C. K. Williams won the Pulitzer in 2000 for his collection, Repair, and the National Book Award in 2003 for his collection The Singing. The interview below, with The Newshour on PBS, was conducted in 2003, right after Williams received the NBA, and I think it set up this recording of Williams reading 'The Singing' rather nicely:
JEFFREY BROWN: And what starts a poem for you? What concerns do you have that make you sit down and start to write?
C. K. WILLIAMS: That varies wildly. It can be some little scene that I see in the street. It can be a little piece of language that comes to me. The most interesting thing about a poem is that it doesn't exist until it has its music. Every poem has a music. And until it has that, it's not a poem. It's just information or data that's floating around in your head or on your desk.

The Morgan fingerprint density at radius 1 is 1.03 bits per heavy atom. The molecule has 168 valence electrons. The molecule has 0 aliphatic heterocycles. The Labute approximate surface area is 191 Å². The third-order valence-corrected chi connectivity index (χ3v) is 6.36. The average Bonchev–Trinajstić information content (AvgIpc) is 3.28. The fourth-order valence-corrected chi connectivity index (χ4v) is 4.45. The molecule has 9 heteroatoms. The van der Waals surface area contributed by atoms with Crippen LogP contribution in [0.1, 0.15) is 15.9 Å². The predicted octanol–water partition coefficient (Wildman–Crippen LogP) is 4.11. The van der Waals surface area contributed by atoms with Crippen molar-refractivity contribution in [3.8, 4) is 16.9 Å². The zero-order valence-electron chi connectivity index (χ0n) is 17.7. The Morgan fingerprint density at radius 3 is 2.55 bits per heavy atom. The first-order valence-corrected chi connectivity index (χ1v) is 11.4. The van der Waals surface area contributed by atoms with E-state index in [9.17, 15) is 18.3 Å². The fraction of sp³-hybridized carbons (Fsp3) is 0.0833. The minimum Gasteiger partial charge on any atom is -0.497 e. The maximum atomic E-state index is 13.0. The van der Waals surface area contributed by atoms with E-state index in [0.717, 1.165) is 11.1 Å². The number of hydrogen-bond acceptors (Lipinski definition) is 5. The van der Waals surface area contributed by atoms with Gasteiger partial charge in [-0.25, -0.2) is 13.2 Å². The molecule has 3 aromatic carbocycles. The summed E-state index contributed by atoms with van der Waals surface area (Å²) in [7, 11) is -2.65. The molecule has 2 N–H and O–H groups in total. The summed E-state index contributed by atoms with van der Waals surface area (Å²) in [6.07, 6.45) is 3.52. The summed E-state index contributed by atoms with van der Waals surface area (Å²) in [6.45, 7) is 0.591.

JB: And what does "a music" mean?
CW: Well, it's the way the poem identifies itself musically in language. Poems have a different music from ordinary language and every poem has a different kind of music of necessity, and that's, in a way, the hardest thing about writing poetry is waiting for that music, and sometimes you never know if it's going to come. Sometimes you have a poem that you really want to write and it never happens. The music never comes and then the poem never happens.
JB: But sometimes it comes and you know it when you hear it?
CW: Yes, when you hear it. Sometimes you hear it before you know it. Sometimes you hear a music and you don't know what the poem is going to be about. You only have that little piece of music, and you think... then you look around the world and you say, "what is this music going to be useful for in dealing with the world?"
On that note, here is C. K. Williams reading 'The Singing':